Less than two weeks ago I wrote "Crash Warning." It outlined the current economic parameters of the global economy and explained that we were careening toward a particular form of economic Armageddon which I believe was first described by John Williams of Shadowstats.com, when he coined the phrase "hyperinflationary depression" nearly a decade ago.
The debt-laden, fraud-saturated paper Ponzi-schemes of Western bankers are now all about to implode in a deflationary (debt-default) collapse – most notably all their fraud-bonds. Simultaneously, the rabidly excessive money-printing of these reckless gamblers is causing (and will cause) the prices for hard assets (i.e. assets which actually have value) to spiral upward, with the most likely final destination being hyperinflation.
Because that previous commentary was describing a global economic paradigm, my analysis was necessarily abbreviated with respect to the apex of all economic ills: the United States. In particular, I spent less than a paragraph discussing the collapse of the retail sector in the world’s largest economy -- a consumer economy.
Before we examine this train-wreck directly, let’s take a moment to define the backbone of this consumer economy: the American consumer. The two charts below should be very familiar to regular readers, and describe the American consumer in stark but precise terms: poor and/or unemployed.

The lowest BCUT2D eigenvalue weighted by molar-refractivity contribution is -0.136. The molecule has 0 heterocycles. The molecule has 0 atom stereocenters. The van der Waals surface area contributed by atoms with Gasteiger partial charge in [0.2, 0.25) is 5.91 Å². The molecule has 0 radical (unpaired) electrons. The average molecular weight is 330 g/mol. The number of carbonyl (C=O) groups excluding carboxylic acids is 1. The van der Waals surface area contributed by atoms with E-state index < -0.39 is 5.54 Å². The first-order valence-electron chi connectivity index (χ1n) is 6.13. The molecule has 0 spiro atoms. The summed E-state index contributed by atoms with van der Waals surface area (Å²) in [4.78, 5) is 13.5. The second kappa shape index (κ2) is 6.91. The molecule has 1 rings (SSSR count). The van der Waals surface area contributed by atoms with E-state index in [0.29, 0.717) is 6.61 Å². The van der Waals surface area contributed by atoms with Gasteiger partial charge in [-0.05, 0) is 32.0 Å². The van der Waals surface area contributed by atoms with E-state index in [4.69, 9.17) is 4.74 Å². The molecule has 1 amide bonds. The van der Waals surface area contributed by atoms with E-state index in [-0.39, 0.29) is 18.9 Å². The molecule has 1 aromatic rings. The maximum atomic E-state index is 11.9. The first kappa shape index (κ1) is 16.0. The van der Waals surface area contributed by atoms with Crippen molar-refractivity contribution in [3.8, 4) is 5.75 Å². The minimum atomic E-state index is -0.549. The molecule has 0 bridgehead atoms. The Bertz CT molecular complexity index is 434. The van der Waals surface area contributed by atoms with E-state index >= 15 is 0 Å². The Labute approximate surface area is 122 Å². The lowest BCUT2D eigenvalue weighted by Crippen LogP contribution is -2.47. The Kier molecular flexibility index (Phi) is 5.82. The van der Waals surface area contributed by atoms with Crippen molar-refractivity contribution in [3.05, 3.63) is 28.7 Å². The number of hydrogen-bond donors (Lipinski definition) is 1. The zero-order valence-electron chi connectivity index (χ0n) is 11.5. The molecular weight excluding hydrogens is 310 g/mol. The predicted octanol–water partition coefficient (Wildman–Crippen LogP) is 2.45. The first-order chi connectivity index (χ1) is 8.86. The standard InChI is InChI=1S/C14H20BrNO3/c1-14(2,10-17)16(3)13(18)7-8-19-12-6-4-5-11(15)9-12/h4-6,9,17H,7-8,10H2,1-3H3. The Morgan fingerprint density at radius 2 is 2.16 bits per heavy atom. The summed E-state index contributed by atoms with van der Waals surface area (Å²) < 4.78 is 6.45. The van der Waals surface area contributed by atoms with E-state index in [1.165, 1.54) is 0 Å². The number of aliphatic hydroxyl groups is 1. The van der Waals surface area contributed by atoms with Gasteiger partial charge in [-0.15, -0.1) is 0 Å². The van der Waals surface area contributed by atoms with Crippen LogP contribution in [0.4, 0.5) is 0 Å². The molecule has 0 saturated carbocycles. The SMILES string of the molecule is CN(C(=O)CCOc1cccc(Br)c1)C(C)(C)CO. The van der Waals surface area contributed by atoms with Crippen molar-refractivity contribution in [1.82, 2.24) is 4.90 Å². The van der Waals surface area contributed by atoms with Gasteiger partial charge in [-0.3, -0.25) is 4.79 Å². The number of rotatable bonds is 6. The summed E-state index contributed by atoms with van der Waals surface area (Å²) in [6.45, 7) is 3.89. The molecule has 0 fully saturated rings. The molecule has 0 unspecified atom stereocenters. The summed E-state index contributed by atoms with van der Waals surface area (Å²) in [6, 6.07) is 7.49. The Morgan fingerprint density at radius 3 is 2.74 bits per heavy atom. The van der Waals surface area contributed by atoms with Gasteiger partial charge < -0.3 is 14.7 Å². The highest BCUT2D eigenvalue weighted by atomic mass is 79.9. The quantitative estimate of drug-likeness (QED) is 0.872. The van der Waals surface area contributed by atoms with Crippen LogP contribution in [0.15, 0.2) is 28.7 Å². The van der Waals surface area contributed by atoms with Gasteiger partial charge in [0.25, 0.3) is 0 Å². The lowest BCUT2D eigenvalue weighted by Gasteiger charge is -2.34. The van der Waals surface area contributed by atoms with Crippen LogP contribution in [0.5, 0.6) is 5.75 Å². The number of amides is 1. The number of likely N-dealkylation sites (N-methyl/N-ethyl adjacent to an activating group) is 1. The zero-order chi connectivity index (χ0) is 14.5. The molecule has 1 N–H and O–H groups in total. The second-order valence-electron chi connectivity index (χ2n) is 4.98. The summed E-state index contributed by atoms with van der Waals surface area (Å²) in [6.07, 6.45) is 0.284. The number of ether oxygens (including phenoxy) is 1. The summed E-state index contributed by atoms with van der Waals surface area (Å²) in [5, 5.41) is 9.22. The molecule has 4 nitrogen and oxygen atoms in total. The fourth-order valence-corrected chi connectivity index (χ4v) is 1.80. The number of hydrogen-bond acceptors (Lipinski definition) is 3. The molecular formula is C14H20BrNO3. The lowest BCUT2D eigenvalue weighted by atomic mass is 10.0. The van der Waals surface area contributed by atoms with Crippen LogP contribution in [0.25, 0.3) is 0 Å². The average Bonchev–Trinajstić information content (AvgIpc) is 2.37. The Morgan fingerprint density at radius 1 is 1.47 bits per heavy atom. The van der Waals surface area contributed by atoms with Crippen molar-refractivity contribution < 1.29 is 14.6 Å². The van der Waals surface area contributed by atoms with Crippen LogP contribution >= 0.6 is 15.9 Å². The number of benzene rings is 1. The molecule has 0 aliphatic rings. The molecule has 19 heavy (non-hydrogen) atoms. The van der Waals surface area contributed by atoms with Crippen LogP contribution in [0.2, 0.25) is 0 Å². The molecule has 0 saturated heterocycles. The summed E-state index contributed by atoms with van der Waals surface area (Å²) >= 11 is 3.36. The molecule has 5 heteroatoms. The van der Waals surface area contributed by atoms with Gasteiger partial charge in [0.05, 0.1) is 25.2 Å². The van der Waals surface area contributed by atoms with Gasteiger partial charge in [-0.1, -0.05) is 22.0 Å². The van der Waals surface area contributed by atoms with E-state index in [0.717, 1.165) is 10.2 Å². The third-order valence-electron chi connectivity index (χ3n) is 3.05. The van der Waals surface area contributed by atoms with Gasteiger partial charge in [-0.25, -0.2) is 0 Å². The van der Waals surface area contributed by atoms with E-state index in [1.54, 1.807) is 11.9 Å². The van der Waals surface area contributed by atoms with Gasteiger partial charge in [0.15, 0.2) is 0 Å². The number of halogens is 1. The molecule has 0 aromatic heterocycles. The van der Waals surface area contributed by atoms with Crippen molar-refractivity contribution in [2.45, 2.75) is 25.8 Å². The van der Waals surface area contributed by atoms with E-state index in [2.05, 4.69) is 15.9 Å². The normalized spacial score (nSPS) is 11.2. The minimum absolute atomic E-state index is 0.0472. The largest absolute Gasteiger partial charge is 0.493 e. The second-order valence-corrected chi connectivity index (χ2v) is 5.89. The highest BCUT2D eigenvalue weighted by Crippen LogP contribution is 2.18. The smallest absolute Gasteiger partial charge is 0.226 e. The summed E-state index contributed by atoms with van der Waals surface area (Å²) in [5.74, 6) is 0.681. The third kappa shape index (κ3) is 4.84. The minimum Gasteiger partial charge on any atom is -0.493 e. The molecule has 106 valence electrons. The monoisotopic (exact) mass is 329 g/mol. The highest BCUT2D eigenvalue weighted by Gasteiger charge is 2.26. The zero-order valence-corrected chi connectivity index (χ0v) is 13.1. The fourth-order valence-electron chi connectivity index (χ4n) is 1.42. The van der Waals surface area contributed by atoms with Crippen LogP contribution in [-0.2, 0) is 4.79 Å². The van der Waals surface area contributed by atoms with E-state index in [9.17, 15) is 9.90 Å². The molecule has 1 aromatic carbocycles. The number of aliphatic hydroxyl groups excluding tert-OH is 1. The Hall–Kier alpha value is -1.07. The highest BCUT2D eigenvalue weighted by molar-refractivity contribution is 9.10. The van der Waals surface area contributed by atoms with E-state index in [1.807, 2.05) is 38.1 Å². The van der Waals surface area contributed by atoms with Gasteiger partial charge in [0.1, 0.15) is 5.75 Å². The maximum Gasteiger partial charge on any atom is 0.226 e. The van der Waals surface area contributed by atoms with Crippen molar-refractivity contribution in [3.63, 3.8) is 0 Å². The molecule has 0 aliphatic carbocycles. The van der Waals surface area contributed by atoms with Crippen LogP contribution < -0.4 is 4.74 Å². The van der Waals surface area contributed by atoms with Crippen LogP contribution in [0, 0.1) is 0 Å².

[chart above courtesy of http://nowandfutures.com/index.html]
We see two things in the chart above on average American wages. First we see how (in real dollars) wages for the average U.S. worker have been falling steadily for more than 40 years. Those wages have now fallen by more than 50%, all the way down to the same levels as during the Great Depression. And we see how the U.S. government’s lies about inflation have almost entirely concealed this relentless collapse in wages. How convenient.
Meanwhile, we see the percentage of Americans who are actually working also plummeting downward, to a 30-year low. The collapse in wages has been accompanied by a collapse in employment levels. Combined, it translates into a collapse in consumer purchasing power of well in excess of 50%.
The great Economic Myth (naturally perpetuated by the U.S. government) is that "the world can’t live without" the American Consumer. The truth is that the rest of the world has been gradually learning how to live without the American consumer for the past 40 years, as the American consumer is literally less than half what he used to be. The real-and-obvious question instead is how will the U.S.’s consumer economy be able to survive the Death of the U.S. Consumer?
The relentless campaign by the U.S. government to transform its own Middle Class into the Working Poor has been an unmitigated success. Using the numbers of the Corporate Media itself, only about 10% of the U.S. population presently qualify as "middle class", now actually a smaller segment of the total population than the wealthy Americans who tower oppressively above them.The purpose of destroying wage-levels for U.S. workers has been to drive those wages so low that American serfs will be able to "compete" with the wages of